• Maison Chaudun (chocolate store)
  • Pont Alexandre III (Alexandre III Bridge)
  • Musee Rodin (Rodin Museum)
  • Hotel des Invalides (House of Invalids)
  • Rue Cler (Market Street)
Tour Eiffel (Eiffel Tower)

1) Tour Eiffel (Eiffel Tower) (must see)

Equally grand from whatever angle you look at it, whether just walking past or watching it from a distance, day or night, the Eiffel Tower lives up to its iconic status with ease. No wonder it is the no. 1 attraction everyone wants to see on their trip to Paris. In fact, it has become so much a symbol of Paris and France, that it is hard to imagine the time when it did not exist.

Completed by French architect Gustave Eiffel in 1889, right from the outset, the tower was an enormous success, although not to everyone's taste. Before the construction even started, a group of prominent French artists and members of academia disparaged the idea as utterly useless and even monstrous. Despite that, in 2015 the tower proved to be the most visited paid landmark in the world, seeing that year alone almost 7 million visitors.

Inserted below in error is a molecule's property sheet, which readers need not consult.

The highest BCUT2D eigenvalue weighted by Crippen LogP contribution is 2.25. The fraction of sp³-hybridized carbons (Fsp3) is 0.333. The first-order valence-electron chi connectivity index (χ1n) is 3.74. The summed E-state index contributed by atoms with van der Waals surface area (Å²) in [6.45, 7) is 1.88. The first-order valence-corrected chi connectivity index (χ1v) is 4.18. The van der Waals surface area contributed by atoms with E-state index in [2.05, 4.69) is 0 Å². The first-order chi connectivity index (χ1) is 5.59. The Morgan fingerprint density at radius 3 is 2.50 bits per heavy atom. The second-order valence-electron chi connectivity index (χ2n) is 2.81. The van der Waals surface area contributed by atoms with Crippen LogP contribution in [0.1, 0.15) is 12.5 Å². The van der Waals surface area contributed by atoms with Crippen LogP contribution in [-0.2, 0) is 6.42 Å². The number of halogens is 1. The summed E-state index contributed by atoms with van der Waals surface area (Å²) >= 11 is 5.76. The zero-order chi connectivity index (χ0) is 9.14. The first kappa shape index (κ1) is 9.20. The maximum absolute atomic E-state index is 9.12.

There are several reasons the tower is so popular. For starters, the entire wrought-iron structure is totally see-through, so you can literally see all of it from one end to the other. Secondly, unlike some other high-rises, the tower is there for visitors only and nothing else. And finally, in Paris where tall buildings are still in rather short supply, the bird's eye view opening from the top of the tower is truly unique and indeed breathtaking. Standing up there, you won't have difficulty spotting all of Paris's top attractions such as the Louvre, the Grand Palace, Montmartre, or the Arch of Triumph.

Moreover, the complete Eiffel experience is not limited to just climbing the tower itself, but may also include a picnic nearby or visiting the Field of Mars not far away. The abundance of benches, grassy lawn and vendors in the vicinity, selling all sorts of snacks, drinks and ice cream, make it a totally comfortable experience. Also adding to the charm is the near presence of the river Seine rolling its waters quietly and majestically.

Remember to bring along some warm clothes, because it can get much colder at the top, especially when it's windy.